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Tuesday, May 22, 2007

St. Andrews

Just returned to Copenhagen after a few intense days in St. Andrews at the adjectives conference. Sharon Coull, Herman Cappelen and Jason Stanley did a great job organizing the conference. In fact, Sharon's contribution was so excellent that she ended up with several job offers from conference participants. "Jason-Billy-Whizz" chaired all sessions, except his own, which was chaired by Ludlow. That added to the fun. Some highlights: Chris Kennedy defended a version of his famous degree account of gradable adjectives, Delia Fara showed how allowing relativity to comparison classes and respects can be used to solve Kit Fine's puzzle of coincidence, Gabriel Segal and Daniel Rothschild argued that gradables are indexicals, Peter Ludlow defended a variation on this view, according to which gradables are associated with hidden domain variables, John Hawthorne offered objections to Stanley's nominal restriction strategy, Paul Pietroski offered a new theory of gradables as monadic predicates, Jonathan Schaffer offered reasons against a relativistic account of predicates of personal taste and defended a contextual variant, and Stanley defended an anti-Chomskian line with respect to the adjective "average" (as it occurs in 'the average American has 2.3 children'). Stanley's theory predicts that the following examples (due to Gabriel Segal) are infelicitous:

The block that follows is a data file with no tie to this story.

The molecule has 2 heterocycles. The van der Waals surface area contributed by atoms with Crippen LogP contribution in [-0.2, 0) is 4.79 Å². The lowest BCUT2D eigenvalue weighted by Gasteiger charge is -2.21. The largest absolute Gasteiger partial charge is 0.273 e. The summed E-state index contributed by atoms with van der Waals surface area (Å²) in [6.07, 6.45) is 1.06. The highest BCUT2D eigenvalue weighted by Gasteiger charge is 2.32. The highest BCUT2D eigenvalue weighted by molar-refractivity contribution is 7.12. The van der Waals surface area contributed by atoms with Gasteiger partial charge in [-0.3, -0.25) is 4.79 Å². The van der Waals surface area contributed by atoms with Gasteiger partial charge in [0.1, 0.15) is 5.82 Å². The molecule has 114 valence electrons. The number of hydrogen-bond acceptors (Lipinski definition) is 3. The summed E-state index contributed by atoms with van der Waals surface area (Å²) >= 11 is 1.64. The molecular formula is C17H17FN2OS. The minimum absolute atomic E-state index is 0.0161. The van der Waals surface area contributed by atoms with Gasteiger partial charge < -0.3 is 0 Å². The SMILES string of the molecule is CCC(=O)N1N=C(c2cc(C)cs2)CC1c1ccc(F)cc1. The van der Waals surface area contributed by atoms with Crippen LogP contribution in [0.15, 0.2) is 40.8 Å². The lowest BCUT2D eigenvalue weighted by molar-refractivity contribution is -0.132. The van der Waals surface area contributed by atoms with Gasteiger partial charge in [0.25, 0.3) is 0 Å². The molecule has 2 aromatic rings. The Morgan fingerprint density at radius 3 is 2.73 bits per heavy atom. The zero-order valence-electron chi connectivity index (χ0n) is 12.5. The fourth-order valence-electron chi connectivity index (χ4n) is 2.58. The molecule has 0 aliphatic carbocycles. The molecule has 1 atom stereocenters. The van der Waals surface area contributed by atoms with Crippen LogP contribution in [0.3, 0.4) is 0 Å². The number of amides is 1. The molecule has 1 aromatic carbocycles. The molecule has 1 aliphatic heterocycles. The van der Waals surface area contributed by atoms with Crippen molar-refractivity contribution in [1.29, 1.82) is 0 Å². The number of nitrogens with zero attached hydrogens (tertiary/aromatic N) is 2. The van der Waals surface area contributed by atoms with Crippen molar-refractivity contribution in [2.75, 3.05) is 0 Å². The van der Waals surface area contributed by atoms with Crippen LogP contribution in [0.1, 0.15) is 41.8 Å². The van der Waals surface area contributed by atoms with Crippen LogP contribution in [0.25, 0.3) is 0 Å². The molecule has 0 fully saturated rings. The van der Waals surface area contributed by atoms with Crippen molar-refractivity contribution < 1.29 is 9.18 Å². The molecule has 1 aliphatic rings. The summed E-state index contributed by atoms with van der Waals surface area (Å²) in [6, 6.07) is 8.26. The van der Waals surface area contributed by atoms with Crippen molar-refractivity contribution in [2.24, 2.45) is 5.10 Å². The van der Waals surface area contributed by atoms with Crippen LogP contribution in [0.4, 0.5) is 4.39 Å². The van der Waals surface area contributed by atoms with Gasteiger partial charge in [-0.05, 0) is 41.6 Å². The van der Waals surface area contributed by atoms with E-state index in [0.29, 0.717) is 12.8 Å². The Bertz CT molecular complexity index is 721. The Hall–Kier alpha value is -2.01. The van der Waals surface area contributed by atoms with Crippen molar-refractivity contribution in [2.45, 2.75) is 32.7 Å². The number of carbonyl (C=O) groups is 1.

The average American has 2.3 children, and he sends all of them to college
The average American has 2 children, he used to have 3, and now he is worried about his fertility
The average American has 2 children, he used to have 3 and wonders where the last one went (perhaps he went to college).

The award-winning Central Pub close to the Arche Research Center (picture) formed a natural meeting place for drinks after the talks. More reports from DK epistemology workshops will follow.

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